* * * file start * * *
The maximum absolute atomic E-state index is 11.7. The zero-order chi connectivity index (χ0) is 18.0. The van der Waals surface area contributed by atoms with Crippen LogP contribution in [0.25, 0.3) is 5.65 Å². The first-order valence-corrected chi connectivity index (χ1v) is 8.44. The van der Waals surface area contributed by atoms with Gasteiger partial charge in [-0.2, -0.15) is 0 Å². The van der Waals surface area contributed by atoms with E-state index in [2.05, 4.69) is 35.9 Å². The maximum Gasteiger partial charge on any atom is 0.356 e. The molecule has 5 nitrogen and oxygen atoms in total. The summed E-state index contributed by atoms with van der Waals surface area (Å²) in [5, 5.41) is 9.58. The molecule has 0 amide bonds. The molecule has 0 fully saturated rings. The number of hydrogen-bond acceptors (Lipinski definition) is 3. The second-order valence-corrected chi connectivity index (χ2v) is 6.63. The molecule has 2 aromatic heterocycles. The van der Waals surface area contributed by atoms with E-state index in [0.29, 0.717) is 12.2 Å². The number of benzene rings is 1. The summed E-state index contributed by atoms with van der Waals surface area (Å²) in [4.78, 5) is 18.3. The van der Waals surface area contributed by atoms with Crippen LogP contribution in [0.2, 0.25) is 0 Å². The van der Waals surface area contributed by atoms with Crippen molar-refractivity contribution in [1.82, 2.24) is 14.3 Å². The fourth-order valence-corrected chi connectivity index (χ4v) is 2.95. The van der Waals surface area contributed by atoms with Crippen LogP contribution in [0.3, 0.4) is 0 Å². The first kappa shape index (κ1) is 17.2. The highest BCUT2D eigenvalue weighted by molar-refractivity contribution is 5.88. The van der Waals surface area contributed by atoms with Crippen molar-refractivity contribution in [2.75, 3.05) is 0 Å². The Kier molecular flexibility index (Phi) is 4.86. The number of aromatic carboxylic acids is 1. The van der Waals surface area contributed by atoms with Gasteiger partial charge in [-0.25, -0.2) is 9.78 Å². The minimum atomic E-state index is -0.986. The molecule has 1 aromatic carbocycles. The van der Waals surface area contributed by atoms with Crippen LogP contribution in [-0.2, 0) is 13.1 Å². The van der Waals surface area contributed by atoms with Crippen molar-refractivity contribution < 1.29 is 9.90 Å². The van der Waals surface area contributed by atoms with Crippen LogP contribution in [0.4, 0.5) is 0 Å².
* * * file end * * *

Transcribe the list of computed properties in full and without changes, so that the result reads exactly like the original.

The maximum absolute atomic E-state index is 11.7. The zero-order chi connectivity index (χ0) is 18.0. The van der Waals surface area contributed by atoms with Crippen LogP contribution in [0.25, 0.3) is 5.65 Å². The first-order valence-corrected chi connectivity index (χ1v) is 8.44. The van der Waals surface area contributed by atoms with Gasteiger partial charge in [-0.2, -0.15) is 0 Å². The van der Waals surface area contributed by atoms with E-state index in [2.05, 4.69) is 35.9 Å². The maximum Gasteiger partial charge on any atom is 0.356 e. The molecule has 5 nitrogen and oxygen atoms in total. The summed E-state index contributed by atoms with van der Waals surface area (Å²) in [5, 5.41) is 9.58. The molecule has 0 amide bonds. The molecule has 0 fully saturated rings. The number of hydrogen-bond acceptors (Lipinski definition) is 3. The second-order valence-corrected chi connectivity index (χ2v) is 6.63. The molecule has 2 aromatic heterocycles. The van der Waals surface area contributed by atoms with E-state index in [0.29, 0.717) is 12.2 Å². The number of benzene rings is 1. The summed E-state index contributed by atoms with van der Waals surface area (Å²) in [4.78, 5) is 18.3. The van der Waals surface area contributed by atoms with Crippen LogP contribution in [0.2, 0.25) is 0 Å². The van der Waals surface area contributed by atoms with Crippen molar-refractivity contribution in [1.82, 2.24) is 14.3 Å². The fourth-order valence-corrected chi connectivity index (χ4v) is 2.95. The van der Waals surface area contributed by atoms with Crippen LogP contribution in [0.3, 0.4) is 0 Å². The first kappa shape index (κ1) is 17.2. The highest BCUT2D eigenvalue weighted by molar-refractivity contribution is 5.88. The van der Waals surface area contributed by atoms with Crippen molar-refractivity contribution in [2.75, 3.05) is 0 Å². The Kier molecular flexibility index (Phi) is 4.86. The number of aromatic carboxylic acids is 1. The van der Waals surface area contributed by atoms with Gasteiger partial charge in [-0.25, -0.2) is 9.78 Å². The minimum atomic E-state index is -0.986. The molecule has 1 aromatic carbocycles. The van der Waals surface area contributed by atoms with Crippen LogP contribution in [-0.2, 0) is 13.1 Å². The van der Waals surface area contributed by atoms with Crippen molar-refractivity contribution < 1.29 is 9.90 Å². The van der Waals surface area contributed by atoms with Crippen LogP contribution in [0.4, 0.5) is 0 Å².